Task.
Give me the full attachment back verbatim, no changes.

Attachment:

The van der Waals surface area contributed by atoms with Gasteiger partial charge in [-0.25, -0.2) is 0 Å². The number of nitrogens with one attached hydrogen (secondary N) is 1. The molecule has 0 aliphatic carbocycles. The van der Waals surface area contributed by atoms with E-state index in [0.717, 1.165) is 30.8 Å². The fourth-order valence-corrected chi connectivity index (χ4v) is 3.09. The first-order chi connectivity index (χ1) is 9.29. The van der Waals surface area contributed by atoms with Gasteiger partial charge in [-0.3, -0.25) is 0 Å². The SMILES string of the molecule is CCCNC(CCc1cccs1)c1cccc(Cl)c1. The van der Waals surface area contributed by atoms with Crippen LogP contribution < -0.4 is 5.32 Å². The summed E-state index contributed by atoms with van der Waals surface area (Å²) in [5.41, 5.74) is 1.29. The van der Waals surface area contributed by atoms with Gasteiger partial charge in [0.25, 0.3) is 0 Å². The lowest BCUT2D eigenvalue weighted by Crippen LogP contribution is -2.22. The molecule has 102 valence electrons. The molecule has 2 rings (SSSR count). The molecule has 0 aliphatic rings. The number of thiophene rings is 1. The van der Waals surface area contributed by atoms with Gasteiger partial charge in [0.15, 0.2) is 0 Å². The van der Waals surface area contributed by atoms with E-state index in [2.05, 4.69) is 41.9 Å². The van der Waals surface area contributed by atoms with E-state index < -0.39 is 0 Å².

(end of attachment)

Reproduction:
The van der Waals surface area contributed by atoms with Gasteiger partial charge in [-0.25, -0.2) is 0 Å². The number of nitrogens with one attached hydrogen (secondary N) is 1. The molecule has 0 aliphatic carbocycles. The van der Waals surface area contributed by atoms with E-state index in [0.717, 1.165) is 30.8 Å². The fourth-order valence-corrected chi connectivity index (χ4v) is 3.09. The first-order chi connectivity index (χ1) is 9.29. The van der Waals surface area contributed by atoms with Gasteiger partial charge in [-0.3, -0.25) is 0 Å². The SMILES string of the molecule is CCCNC(CCc1cccs1)c1cccc(Cl)c1. The van der Waals surface area contributed by atoms with Crippen LogP contribution < -0.4 is 5.32 Å². The summed E-state index contributed by atoms with van der Waals surface area (Å²) in [5.41, 5.74) is 1.29. The van der Waals surface area contributed by atoms with Gasteiger partial charge in [0.25, 0.3) is 0 Å². The lowest BCUT2D eigenvalue weighted by Crippen LogP contribution is -2.22. The molecule has 102 valence electrons. The molecule has 2 rings (SSSR count). The molecule has 0 aliphatic rings. The number of thiophene rings is 1. The van der Waals surface area contributed by atoms with Gasteiger partial charge in [0.15, 0.2) is 0 Å². The van der Waals surface area contributed by atoms with E-state index in [2.05, 4.69) is 41.9 Å². The van der Waals surface area contributed by atoms with E-state index < -0.39 is 0 Å².